Rewriting Is Not Writing
We often hear the saying, "Writing is rewriting."
Dean Wesley Smith disagrees, he does not believe that rewriting can make a story better. Dean writes:
In the early stages you are better off just trusting your natural instincts, your natural voice, write on the creative side, and then just let it go to an editor. You have nothing to lose and everything to gain.That advice may seem radical--and it's certainly not heard often--but one could argue (as Dean does) that it's really a different way of saying what Robert A. Heinlein said in his rules:
1. You must write.
2. Finish what you start.
3. You must refrain from rewriting, except to editorial order.
4. You must put your story on the market.
5. Keep your story on the market until it sells.
Creative Mode vs Critical Mode
Ever since I first read Dean Wesley Smith's views on rewriting, that was some time ago, one thing that didn't sit right with me was the idea that rewriting couldn't improve a story.
For instance, I remember getting feedback on one of my first novels; specifically, that the pacing in the first quarter of the book was off. It didn't take me long, a couple of hours, and I fixed the problem. I sent the book out again to my readers and they agreed it was much better.
But I think, now, I might understand what Dean's saying.
When I made those changes to my novel I was still in creative mode. Dean writes:
Creative voice is the white-hot heat you feel when creating. Sometimes, granted, it burns like an ember and it doesn’t feel so hot, other times it is a rushing fire of words. But the words always come out of the creative side of your brain. That is the key, learning how to stay completely, no matter what method you use, in the creative side of your brain.My readers had shown me a place where the story wasn't communicated to my readers. So I didn't change the story, I just improved the transmission of the story.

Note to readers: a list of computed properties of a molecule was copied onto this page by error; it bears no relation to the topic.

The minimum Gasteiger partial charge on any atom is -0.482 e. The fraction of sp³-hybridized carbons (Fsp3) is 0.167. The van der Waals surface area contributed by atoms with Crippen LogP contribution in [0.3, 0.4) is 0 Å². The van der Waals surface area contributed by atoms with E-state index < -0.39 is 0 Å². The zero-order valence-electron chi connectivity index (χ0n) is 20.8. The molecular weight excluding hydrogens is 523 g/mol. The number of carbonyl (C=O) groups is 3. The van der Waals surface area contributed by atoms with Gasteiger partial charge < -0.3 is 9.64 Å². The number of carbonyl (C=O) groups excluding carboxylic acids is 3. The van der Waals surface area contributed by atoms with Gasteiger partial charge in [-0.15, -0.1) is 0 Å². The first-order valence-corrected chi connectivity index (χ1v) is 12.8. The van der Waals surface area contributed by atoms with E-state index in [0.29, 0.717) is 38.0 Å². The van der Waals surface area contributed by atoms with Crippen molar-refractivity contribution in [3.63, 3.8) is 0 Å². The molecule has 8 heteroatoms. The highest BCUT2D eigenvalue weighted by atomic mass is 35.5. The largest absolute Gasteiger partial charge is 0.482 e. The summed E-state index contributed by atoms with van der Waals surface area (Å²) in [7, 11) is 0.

Long-term professional writers like me can turn the creative voice on instantly. I call it a “switch on my butt.” When I sit down in front of my writing computer (different from my e-mail computer) I automatically just drop into creative mindset. It takes time to train that switch, but after millions and millions of words, it becomes automatic.
The critical side of your brain is where your English teacher lives, where that awful book by Strunk and White lives, where your workshop and all their voices lives. The critical side of your brain wants you to write safe stuff, wants it to not offend anyone or go outside of any rule. The critical side of your head thinks your own voice is dull and will always work to take it out.
No professional writer I have ever met writes quality fiction out of their critical side. No matter how many drafts they do. All drafts are done in creative voice except for the last draft of fixing mistakes found by a first reader.
Recently I wrote a short story, wrote it fast--it was like a creative gale was blowing through me, sandblasting the words onto paper. Afterward I gave it to my first reader and he pointed out a few things that were extraneous to the story as well as a couple of places I hadn't been clear. I took the story back, worked on it for a couple of hours, and it was done.
I have the feeling that particular story won't be universally liked--it's just not that kind of story--but it's done. I've communicated the story. If I started rewriting it the freshness of the passion I had, the passion that I think is evident in the language, would seep away.
That said, if there is a detail or two my readers would like put in, an explanation of how something came about, that sort of thing, I'm game.
I want to be clear that I'm not saying a manuscript can be sent out with incorrect spelling and bad grammar. Far from it! But I think Dean's right. We learn most from writing, not rewriting.
Question: What do you think? Does rewriting lie at the heart of the craft or does it bleed out all that is unique/creative/original?
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